In February, one of the epidemic’s hobgoblins reared its ugly headlines: “AIDS Study: Danger of Oral Sex High,” AP’s version, was typical of the media coverage. (The gay weeklies’ front-page stories were more cautious—”significant” substituted for “high,” for example.) What the study actually reported is that eight out of 102 gay guys infected with HIV say they got it through oral sex, a 6.6 percent infection rate—not “high” as compared with anal sex, but not the CDC’s oft-cited .04 percent estimate. Of course, gay and AIDS advocates reached for their cyberguns at the news, rapid-firing outrage and objections on the usual e-mail lists. These responses—the media inflation of the risk, the activist offensive against the study—were so predictable and knee-jerk that it almost made me nostalgic for the barebacking flap, with its truly novel “bug chasers” and “gift givers.”
But the fact is, this study was about as good as any we’re likely to get. Far from having a “homophobic” agenda (“Why aren’t they doing studies of women getting AIDS via cocksucking?” one e-mailer railed), it was conducted by enlightened researchers at the gay-run Center for AIDS Prevention Studies at the University of California at San Francisco, who collected a ton of information using new HIV-testing technology and sensitive interview techniques. They took pains to exclude other possible risk factors (the only unasked question was what e-mailers were calling “sucking style”), and they ended up with those eight men—and some more or less extenuating cofactors: Seven had let their partner cum in their mouth. Four or five had bleeding gums, ulcers or other mouth problems. And one was the “suckee” rather than the “sucker.”
This last stat did little for the study’s credibility, contradicting two decades of common sense gleaned from actual practice. And the fact that the researchers had initially failed to report the cum-in-the-mouth (many of us don’t take that risk) and other details that might weaken their case only fueled community suspicions. When I e-mailed POZ Contributing Editor Michael Scarce, whose new book, Smearing the Queer, is subtitled “Medical Bias in the Health Care of Gay Men,” for his view, he shot back a list of criticisms, including: Eight out of 102 gay men from San Francisco does not a representative sample make (“Eating cum is statistically safer in rural Oklahoma”). “Other studies demonstrate gay men’s selective memory or deliberate lying about unprotected anal sex, much driven by ‘I'm supposed to know better in 1999.’” “Sure, most of us have questions about oral sex as a gray area, but it’s impossible to pin down the statistical risk based on endless other cofactors.” And: “We need to ask what damage all the noncritical [scaremongering] coverage will do to gay men’s ability to assess their own risk and make sexual decisions.”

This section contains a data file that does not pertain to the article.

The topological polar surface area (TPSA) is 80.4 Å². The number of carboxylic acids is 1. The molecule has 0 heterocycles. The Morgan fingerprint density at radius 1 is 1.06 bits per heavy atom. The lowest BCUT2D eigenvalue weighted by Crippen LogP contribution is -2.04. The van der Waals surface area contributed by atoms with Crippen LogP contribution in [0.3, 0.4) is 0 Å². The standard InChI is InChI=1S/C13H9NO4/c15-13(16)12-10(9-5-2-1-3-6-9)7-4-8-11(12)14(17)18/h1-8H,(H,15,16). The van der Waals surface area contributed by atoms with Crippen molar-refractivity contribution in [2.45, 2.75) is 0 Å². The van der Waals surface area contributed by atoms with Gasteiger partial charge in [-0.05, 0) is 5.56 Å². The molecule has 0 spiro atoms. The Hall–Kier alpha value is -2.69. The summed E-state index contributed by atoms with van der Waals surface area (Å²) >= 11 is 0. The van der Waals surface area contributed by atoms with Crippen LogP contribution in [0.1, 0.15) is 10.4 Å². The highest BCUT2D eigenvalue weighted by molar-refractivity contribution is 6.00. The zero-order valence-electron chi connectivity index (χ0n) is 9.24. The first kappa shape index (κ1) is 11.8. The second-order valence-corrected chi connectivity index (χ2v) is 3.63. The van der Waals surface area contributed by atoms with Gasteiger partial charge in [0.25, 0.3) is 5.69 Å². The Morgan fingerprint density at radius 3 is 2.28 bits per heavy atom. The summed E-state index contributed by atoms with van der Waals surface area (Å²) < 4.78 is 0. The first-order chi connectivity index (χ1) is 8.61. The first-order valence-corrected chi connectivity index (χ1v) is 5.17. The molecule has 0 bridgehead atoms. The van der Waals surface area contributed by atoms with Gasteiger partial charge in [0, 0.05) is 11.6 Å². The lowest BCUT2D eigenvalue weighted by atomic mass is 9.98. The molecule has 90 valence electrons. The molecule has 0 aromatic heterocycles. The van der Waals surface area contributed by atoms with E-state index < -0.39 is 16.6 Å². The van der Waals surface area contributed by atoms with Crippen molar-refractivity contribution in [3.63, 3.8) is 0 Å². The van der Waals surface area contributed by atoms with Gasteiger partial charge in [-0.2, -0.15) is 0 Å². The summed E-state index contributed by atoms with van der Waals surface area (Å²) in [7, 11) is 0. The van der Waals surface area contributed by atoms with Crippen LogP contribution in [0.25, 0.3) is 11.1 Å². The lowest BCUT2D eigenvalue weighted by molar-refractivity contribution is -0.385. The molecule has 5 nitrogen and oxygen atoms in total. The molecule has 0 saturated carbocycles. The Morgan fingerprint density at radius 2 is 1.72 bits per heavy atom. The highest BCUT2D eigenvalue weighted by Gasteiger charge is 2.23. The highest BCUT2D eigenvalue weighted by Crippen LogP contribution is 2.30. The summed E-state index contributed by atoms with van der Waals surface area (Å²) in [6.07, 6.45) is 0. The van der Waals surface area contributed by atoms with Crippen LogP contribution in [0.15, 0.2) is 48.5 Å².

These criticisms are important. But my sense that the community’s best and brightest had rushed to judgment was reinforced when I came across an article by a reporter who tracked down three of the oral-sex eight. Titled “Report on Oral Sex Risks Amazes, Angers Victims,” it concluded flatly: “[These men] are angry because gay groups actively advocated oral sex as a safer alternative to anal sex.” This hit home; these guys were pissed at me. I had been a member of one of those groups actively advocating that message, even wheatpasting posters of hot guys blowing each other above “Oral Sex Is Safer Sex” on New York City streets. Never mind that the fine print read “To minimize risk, don’t take cum in your mouth,” or that I had only once used a condom to suck dick and was still uninfected, or that my intention was to empower by emphasizing pleasure rather than danger. What if I was wrong? What if we were so fixed on rooting out homophobia that our minds were closed to new information? What if we cared more about promoting our agenda than preventing actual infections?
Still, the “moral” of this oral-sex saga is not that gay men have become “dangerously complacent” about AIDS, as even our own leaders like to conclude. The seriousness of the debate in Internet chatrooms and bulletin boards gives lie to that charge. If anything, the fact that most of us are determined to go right on sucking dick without condoms—6.6 percent risk or no—is the story’s only redeeming feature. “You are born, you live, and you die,” one posting read. “Yes, it is prudent to play it as safe as possible, but there are no guarantees in life. And I’m not going to suck on plastic. Yuck!” But it shouldn’t surprise us that we are willing to die for sex. Every homosexual who comes out has to face a mortal fear, risk everything, in staking a claim to a sexual identity. And if cocksucking is sometimes as insignificant as shaking hands, it can also be transcendent, and that’s all that matters.
For me, the oral-sex dustup is settled: Gay men are not going to suck on plastic. Now can we have a moratorium on future studies? Let’s use the money, as Scarce suggested, for research into a safe, effective and yuckless microbicide
Editor in Chief